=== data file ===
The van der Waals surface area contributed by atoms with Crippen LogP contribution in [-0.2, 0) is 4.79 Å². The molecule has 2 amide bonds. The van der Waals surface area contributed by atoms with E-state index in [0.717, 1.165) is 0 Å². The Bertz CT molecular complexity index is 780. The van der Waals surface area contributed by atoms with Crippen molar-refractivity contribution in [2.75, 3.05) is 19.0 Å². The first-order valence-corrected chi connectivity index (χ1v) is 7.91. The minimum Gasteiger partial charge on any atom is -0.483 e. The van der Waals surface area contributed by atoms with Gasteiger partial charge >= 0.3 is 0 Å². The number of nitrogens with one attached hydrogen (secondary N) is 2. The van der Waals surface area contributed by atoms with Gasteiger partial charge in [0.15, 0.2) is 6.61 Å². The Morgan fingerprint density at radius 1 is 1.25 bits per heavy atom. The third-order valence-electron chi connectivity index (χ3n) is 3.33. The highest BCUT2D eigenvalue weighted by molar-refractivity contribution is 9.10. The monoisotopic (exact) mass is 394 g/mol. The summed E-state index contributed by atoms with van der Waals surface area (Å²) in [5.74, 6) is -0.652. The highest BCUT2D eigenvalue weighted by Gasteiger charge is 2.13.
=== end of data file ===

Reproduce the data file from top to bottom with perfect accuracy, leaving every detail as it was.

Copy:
The van der Waals surface area contributed by atoms with Crippen LogP contribution in [-0.2, 0) is 4.79 Å². The molecule has 2 amide bonds. The van der Waals surface area contributed by atoms with E-state index in [0.717, 1.165) is 0 Å². The Bertz CT molecular complexity index is 780. The van der Waals surface area contributed by atoms with Crippen molar-refractivity contribution in [2.75, 3.05) is 19.0 Å². The first-order valence-corrected chi connectivity index (χ1v) is 7.91. The minimum Gasteiger partial charge on any atom is -0.483 e. The van der Waals surface area contributed by atoms with Gasteiger partial charge >= 0.3 is 0 Å². The number of nitrogens with one attached hydrogen (secondary N) is 2. The van der Waals surface area contributed by atoms with Gasteiger partial charge in [0.15, 0.2) is 6.61 Å². The Morgan fingerprint density at radius 1 is 1.25 bits per heavy atom. The third-order valence-electron chi connectivity index (χ3n) is 3.33. The highest BCUT2D eigenvalue weighted by molar-refractivity contribution is 9.10. The monoisotopic (exact) mass is 394 g/mol. The summed E-state index contributed by atoms with van der Waals surface area (Å²) in [5.74, 6) is -0.652. The highest BCUT2D eigenvalue weighted by Gasteiger charge is 2.13.